Tree Growing Educational Program is Launched with Payne Elementary School
We recently had a great time with the young and eager students of Payne Elementary School in Washington DC. With the help of school staff we developed a lesson plan discussing specific benefits of trees, while also touching on a number of broader issues listed below. Over the course of one week all of the school’s 330+ students school received a tree growing kit to start in class and continue growing at home. We hope that the process of growing a tree from seed will reinforce for the students what they learned in class.
The life lessons included:
- Everything starts small, even big things
- Small things can be delicate, so it’s important to take care of them
- Everything takes time to grow and gain strength, so you need to be patient
- The Earth’s store of air, i.e. the atmosphere, is relatively paper-thin
- A lot of the oxygen in the atmosphere comes from trees
- Therefore, by planting hundreds of trees this week Payne students are doing a good thing for the planet
- “Trees planted anywhere help everyone everywhere!”
Special thanks go out to the teachers and staff of Payne Elementary School who helped create a benefits-of-trees curriculum: Miss Henson, Science Teacher; Danielle Ciaurro, Community Liaison AmeriCorps VISTA; and Amy Thomas, Community Liaison AmeriCorps VISTA. Thanks also to the many people and organizations (see below) who donated funds to purchase more than 300 tree growing kits for every student in the school.
The first step was to show the students what a little tree seedling looks like. We showed them slow growing Sourwood seedling, which even after six weeks showed just a tiny bit of green:
The students were all struck by how small and delicate the seedling was, compared to the large neighborhood trees they can see from the classroom window.
The Sourwood species is native to the Mid-Atlantic region and sports beautiful green and red colors. Because they glow slowly, the seedlings can stay in-doors in the little cups we gave the students for many months before they require re-potting.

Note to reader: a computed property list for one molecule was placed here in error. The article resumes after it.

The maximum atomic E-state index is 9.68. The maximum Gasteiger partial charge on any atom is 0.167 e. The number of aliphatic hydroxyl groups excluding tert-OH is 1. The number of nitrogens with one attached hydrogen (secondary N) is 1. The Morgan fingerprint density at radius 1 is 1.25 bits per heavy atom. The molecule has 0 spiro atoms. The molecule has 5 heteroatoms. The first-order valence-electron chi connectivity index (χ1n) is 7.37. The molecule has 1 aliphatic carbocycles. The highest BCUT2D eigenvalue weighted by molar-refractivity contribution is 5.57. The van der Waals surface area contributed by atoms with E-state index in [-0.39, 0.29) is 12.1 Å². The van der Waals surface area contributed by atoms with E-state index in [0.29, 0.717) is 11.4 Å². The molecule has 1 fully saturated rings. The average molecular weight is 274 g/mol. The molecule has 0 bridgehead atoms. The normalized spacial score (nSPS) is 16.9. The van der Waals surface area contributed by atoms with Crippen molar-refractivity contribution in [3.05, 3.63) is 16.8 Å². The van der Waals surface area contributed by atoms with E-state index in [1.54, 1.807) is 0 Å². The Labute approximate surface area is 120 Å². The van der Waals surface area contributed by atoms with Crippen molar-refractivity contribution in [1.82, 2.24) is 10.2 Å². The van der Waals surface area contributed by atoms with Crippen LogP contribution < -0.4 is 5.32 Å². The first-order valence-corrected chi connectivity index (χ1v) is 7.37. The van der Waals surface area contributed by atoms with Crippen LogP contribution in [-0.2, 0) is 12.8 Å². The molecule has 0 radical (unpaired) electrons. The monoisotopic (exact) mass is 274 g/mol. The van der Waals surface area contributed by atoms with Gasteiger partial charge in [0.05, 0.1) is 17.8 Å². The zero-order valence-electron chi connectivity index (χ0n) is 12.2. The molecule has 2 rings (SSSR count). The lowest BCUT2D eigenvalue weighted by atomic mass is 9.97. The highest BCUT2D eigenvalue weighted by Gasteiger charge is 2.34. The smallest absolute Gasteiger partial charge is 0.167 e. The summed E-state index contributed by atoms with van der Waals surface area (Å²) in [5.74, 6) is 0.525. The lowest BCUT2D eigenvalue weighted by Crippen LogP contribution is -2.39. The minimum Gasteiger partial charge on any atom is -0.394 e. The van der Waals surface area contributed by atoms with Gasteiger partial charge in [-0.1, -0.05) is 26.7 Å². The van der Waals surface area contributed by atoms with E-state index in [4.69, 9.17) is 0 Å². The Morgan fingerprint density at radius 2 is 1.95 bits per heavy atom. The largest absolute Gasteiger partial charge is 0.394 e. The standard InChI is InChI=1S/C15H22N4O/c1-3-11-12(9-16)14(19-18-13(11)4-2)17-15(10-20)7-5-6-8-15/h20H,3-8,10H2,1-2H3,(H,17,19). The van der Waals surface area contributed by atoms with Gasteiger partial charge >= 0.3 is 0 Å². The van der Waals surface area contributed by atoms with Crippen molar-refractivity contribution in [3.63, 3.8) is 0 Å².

The next step was to distribute the starter kits to each student. Each student was asked to write their name and the date on their cup.
Some students also chose name their future trees.
Then each student was asked to open their tree growing kits and carefully remove the contents: compressed organic “soil” pellet and tree seeds contained within a gel capsule.
Next, we focused on a key point, i.e. “everything starts small.” To illustrate this point we invited the students to hold up the gel capsules and try to count the number of seeds they contained…which was very difficult since the seeds are tiny.
Sourwood seeds are extremely small, “smaller than your friend’s lower eyelashes,” so quite a number of them are contained within the gel capsule.
Next, the students were asked to carefully set aside the gel capsules and start the process of “growing” the soil in a little cups provided. Each kit contained a compressed organic pellet, which expanded to create a seed-nurturing environment – the “soil” – after adding just a little bit of water.